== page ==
Once you have a good idea of your monthly bills, sit down (with your partner, if you have one) and fill out Pazit’s budget. This budget was created especially for religious Jews who keep kashrut, since many expenses involved in maintaining a religious lifestyle are not included in other such budgets.

So set aside a few hours, sit down, and fill out this budget. It won’ be fun, but you’ll come out of the experience feeling much more empowered to improve your finances.

Download the budget here.

Email info@pazit.org if you think of any expenses we haven’t mentioned.

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Here’s a handout Pazit distributed at the “Jewish Economic Survey” event tonight. We hope you find it helpful. Feel free to add comments with additional tips.

1. Sign up at Mint.com or Thrive (justthrive.com) to gain a better picture of your finances. Add all your bank accounts, credit cards, and loans (student, car, etc.).  Sign up for automated reminder emails to make sure you pay your bills on time. (Late fee$ add up!)
2. Know what your after-tax income is. Guessing won’t work.
3. Use the after-tax figure to calculate your monthly expenses – rent, utilities, food, transportation. Be sure to take into consideration tzedakah you plan to give. Also, include expenses such as shabbos meals, lulav & esrog, mikvah payments, etc. Then, subtract your expenses from your income. You should have money left over for savings and investment. (Confused? See the Pazit Budget).

4. If your savings account is earning you only pennies in interest, switch to a higher-yield online account like EmigrantDirect or DollarSavings. Right now, the rate is only 2%…but that’s better than 0.5%!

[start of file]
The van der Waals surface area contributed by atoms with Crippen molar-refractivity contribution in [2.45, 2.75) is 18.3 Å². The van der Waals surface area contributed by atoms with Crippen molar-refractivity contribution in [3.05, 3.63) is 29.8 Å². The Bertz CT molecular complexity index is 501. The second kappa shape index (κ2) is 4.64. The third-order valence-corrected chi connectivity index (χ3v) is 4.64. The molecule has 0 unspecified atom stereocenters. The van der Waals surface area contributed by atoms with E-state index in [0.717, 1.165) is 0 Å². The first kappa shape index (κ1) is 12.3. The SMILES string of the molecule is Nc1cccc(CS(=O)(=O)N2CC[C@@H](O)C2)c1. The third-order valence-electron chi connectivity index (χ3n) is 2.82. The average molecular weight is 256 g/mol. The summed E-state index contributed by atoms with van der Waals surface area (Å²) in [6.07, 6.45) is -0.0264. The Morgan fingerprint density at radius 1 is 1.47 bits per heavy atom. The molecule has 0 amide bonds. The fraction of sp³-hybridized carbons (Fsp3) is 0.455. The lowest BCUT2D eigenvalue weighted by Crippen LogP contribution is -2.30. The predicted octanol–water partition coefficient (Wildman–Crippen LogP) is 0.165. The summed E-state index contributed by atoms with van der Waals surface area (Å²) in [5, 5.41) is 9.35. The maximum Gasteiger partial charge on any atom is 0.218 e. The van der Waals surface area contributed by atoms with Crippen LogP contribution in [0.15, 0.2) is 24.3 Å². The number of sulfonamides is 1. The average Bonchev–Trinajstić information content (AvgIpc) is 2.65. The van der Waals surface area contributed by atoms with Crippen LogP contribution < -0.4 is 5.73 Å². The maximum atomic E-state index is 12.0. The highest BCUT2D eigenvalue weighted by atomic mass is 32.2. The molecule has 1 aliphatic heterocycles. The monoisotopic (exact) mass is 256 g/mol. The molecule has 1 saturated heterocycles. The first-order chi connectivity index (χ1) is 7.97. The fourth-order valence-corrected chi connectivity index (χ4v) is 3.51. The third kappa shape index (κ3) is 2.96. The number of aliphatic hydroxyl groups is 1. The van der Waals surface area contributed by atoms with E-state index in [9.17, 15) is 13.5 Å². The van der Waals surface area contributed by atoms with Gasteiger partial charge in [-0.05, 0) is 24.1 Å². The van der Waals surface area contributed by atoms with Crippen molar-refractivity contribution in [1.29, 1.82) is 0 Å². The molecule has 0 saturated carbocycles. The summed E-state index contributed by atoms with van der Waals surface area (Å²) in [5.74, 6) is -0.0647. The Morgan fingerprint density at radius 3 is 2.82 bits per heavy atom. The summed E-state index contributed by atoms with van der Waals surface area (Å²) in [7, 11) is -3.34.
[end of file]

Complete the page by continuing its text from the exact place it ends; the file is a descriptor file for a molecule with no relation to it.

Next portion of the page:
5. Take a good, hard look at your checking and savings accounts. Many banks charge fees or fines if you don’t maintain a minimum balance.
6. Ditto for ATM withdrawals. Try to visit your own bank’s ATM to minimize fees.

7. If you have credit card debt, call up your credit card company and negotiate a lower interest rate. If that doesn’t work, find a new credit card with no transfer fees and a low interest rate (under 10 percent). That will save you hundreds of dollars in interest. Then, resolve to pay it all off!
8. Sign up to receive your FREE credit report at annualcreditreport.com. Choose only one of the three credit bureaus; that way, you can check your credit for free every four months. Make sure there aren’t any mistakes that are lowering your credit. A lower credit score means you’ll pay more for a mortgage or car loan down the road. Make a note on your calendar to do this again in four months.

9. If your company still offers to match your 401(k) contributions, do it. It’s free money!
10. Have $100 (or more, if you can handle it – up to $5,000 a year) deducted automatically from each paycheck and deposited into a Roth or Traditional IRA. (The Roth allows you to invest after-tax dollars, which then grow tax-free). If your IRA is made up of at least 70% stocks (which it should be if you’re in your 20s), you’ll reap the benefits of dollar cost averaging (a fancy term that means that you buy steadily, month after month, rather than waiting for particular highs or lows).

The key to gaining a handle on your finances is being comfortable talking about money. Gain that comfort level by reading the business section of a daily newspaper (The Wall Street Journal’s Personal Finance section is great!) as well as magazines like Money. If you have any questions, email Pazit at info@pazit.org.